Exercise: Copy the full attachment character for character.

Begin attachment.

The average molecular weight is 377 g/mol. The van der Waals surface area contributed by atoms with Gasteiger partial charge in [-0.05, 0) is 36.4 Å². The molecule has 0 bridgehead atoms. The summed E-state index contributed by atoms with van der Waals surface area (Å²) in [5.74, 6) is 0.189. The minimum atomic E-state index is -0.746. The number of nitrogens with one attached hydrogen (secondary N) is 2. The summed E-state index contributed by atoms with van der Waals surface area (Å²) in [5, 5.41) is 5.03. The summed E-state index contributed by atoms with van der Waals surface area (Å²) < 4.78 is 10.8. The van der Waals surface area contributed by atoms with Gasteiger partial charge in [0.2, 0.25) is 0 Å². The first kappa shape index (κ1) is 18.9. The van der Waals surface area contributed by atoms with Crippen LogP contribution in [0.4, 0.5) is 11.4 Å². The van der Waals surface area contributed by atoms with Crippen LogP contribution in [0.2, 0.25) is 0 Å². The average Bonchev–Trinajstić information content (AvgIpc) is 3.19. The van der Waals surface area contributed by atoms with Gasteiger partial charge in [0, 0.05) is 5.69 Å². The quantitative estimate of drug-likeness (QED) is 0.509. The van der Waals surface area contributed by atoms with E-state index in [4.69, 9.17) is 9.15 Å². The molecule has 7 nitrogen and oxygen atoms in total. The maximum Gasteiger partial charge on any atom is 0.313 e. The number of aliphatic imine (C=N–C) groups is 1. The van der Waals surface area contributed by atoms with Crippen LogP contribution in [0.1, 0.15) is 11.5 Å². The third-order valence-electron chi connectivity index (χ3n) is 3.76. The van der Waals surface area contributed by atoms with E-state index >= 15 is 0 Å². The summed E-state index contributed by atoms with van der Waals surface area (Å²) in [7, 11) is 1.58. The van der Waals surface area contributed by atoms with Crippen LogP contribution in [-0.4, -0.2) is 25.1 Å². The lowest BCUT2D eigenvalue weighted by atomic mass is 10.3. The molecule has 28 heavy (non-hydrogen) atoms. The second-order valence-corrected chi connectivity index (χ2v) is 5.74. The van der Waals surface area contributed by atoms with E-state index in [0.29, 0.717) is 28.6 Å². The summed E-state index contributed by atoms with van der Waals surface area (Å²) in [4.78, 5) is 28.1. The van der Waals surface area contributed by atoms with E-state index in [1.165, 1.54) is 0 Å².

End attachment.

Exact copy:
The average molecular weight is 377 g/mol. The van der Waals surface area contributed by atoms with Gasteiger partial charge in [-0.05, 0) is 36.4 Å². The molecule has 0 bridgehead atoms. The summed E-state index contributed by atoms with van der Waals surface area (Å²) in [5.74, 6) is 0.189. The minimum atomic E-state index is -0.746. The number of nitrogens with one attached hydrogen (secondary N) is 2. The summed E-state index contributed by atoms with van der Waals surface area (Å²) in [5, 5.41) is 5.03. The summed E-state index contributed by atoms with van der Waals surface area (Å²) < 4.78 is 10.8. The van der Waals surface area contributed by atoms with Gasteiger partial charge in [0.2, 0.25) is 0 Å². The first kappa shape index (κ1) is 18.9. The van der Waals surface area contributed by atoms with Crippen LogP contribution in [0.4, 0.5) is 11.4 Å². The van der Waals surface area contributed by atoms with Crippen LogP contribution in [0.2, 0.25) is 0 Å². The average Bonchev–Trinajstić information content (AvgIpc) is 3.19. The van der Waals surface area contributed by atoms with Gasteiger partial charge in [0, 0.05) is 5.69 Å². The quantitative estimate of drug-likeness (QED) is 0.509. The van der Waals surface area contributed by atoms with E-state index in [4.69, 9.17) is 9.15 Å². The molecule has 7 nitrogen and oxygen atoms in total. The maximum Gasteiger partial charge on any atom is 0.313 e. The number of aliphatic imine (C=N–C) groups is 1. The van der Waals surface area contributed by atoms with Crippen LogP contribution in [0.1, 0.15) is 11.5 Å². The third-order valence-electron chi connectivity index (χ3n) is 3.76. The van der Waals surface area contributed by atoms with E-state index >= 15 is 0 Å². The summed E-state index contributed by atoms with van der Waals surface area (Å²) in [7, 11) is 1.58. The van der Waals surface area contributed by atoms with Crippen LogP contribution in [-0.4, -0.2) is 25.1 Å². The lowest BCUT2D eigenvalue weighted by atomic mass is 10.3. The molecule has 28 heavy (non-hydrogen) atoms. The second-order valence-corrected chi connectivity index (χ2v) is 5.74. The van der Waals surface area contributed by atoms with E-state index in [0.29, 0.717) is 28.6 Å². The summed E-state index contributed by atoms with van der Waals surface area (Å²) in [4.78, 5) is 28.1. The van der Waals surface area contributed by atoms with E-state index in [1.165, 1.54) is 0 Å².